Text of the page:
Of additional cost relevance is that salaries usually constitute the largest part of the total service costs . Our sensitivity analysis indicates that an alteration of salaries is impacting most on the total costs of both the Kato-Katz and FLOTAC method. In contrast to the Kato-Katz, the total costs of FLOTAC are also strongly influenced by alterations in material costs. It should be noted that the costs for material maintenance (e.g. centrifuge and microscope), the sourcing of chemicals and the adequate disposal of hazardous chemicals were not included in our cost calculations. Moreover, transfer of large equipment (e.g. centrifuge) and costs that might be incurred at customs were not considered in our analyses. Highly setting-specific and dependant on economy are infrastructural costs including rent, electricity and petrol.
In our study, the time to prepare and microscopically examine a stool sample using the FLOTAC double technique was 17:19 min. This result is in line with the time of 21 min reported in a recent study, where the FLOTAC technique was applied for the diagnosis of Fasciola hepatica in rats . However, another study applying FLOTAC for the diagnosis of non-human Trichuris infections revealed a preparation and reading time of only 09:48 min . Of note, our laboratory workers were newly trained to use the FLOTAC method and it is likely that they might have performed faster if the method was being applied routinely. Hence, costs would have been saved. On the other side, the costs of more extensive training necessary to learn the FLOTAC technique in comparison with the simple training for the Kato-Katz method were not considered in our analyses.
Another potential bias in our study is that that the laboratory workers were constantly supervised by an external researcher and that their working speed was recorded. It is hence possible that the staff's working speed differed from normal activity . It is also widely acknowledged that every employee has unproductive phases during a normal working day . To account for unproductive working time, we added 30% of the total measured working time for all working steps in the laboratory in one of the sensitivity analyses. This increased the total costs of the diagnostic methods by up to 18%. The working steps in the field (Figure 2, S1-S3) were excluded from the calculations since unproductive time was already included in the respective time measurements (time record of departure from, and arrival at, the laboratory). Since it is well known that employees make conscious and unconscious breaks during the working day , we consider the cost estimations including 30% of unproductive working time closer to reality. For the reason that in our study workers were observed and because unproductive time was not included in our baseline calculation, our cost estimates are rather conservative.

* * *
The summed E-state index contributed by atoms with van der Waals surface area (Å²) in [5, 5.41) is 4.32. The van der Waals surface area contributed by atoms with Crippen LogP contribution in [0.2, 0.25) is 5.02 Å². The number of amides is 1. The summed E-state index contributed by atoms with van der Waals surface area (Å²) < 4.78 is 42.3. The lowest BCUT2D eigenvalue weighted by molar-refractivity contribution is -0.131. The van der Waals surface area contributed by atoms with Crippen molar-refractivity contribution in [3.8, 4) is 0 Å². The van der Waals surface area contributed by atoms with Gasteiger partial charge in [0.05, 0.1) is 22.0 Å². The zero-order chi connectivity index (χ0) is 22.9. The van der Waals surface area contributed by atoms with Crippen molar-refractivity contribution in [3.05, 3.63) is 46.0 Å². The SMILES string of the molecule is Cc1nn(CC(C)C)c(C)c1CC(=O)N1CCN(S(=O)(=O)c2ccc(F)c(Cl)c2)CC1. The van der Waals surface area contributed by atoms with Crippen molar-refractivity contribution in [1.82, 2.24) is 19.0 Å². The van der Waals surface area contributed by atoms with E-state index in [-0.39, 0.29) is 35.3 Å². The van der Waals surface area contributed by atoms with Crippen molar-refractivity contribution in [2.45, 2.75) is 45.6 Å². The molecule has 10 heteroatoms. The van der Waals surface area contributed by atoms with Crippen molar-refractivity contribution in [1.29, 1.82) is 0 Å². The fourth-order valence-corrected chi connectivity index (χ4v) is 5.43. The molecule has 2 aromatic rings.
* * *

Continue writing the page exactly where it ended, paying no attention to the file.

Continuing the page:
Despite that the cost estimates for the Kato-Katz and FLOTAC method from our study are not readily transferable to other epidemiological settings where additional costs might occur, or costs might be saved, we believe that they give a reasonable idea of the expenses related to soil-transmitted helminth diagnosis and can guide scientists and decision makers in budget planning for epidemiological surveys. The real costs of diagnosis are of considerable relevance to large-scale control programmes, which often need to balance the costs of treatments against the costs of diagnosis. As global funds to control soil-transmitted helminth infections become more widely available this will be an increasingly important issue to ensure that control programmes are cost-effective and sustainable.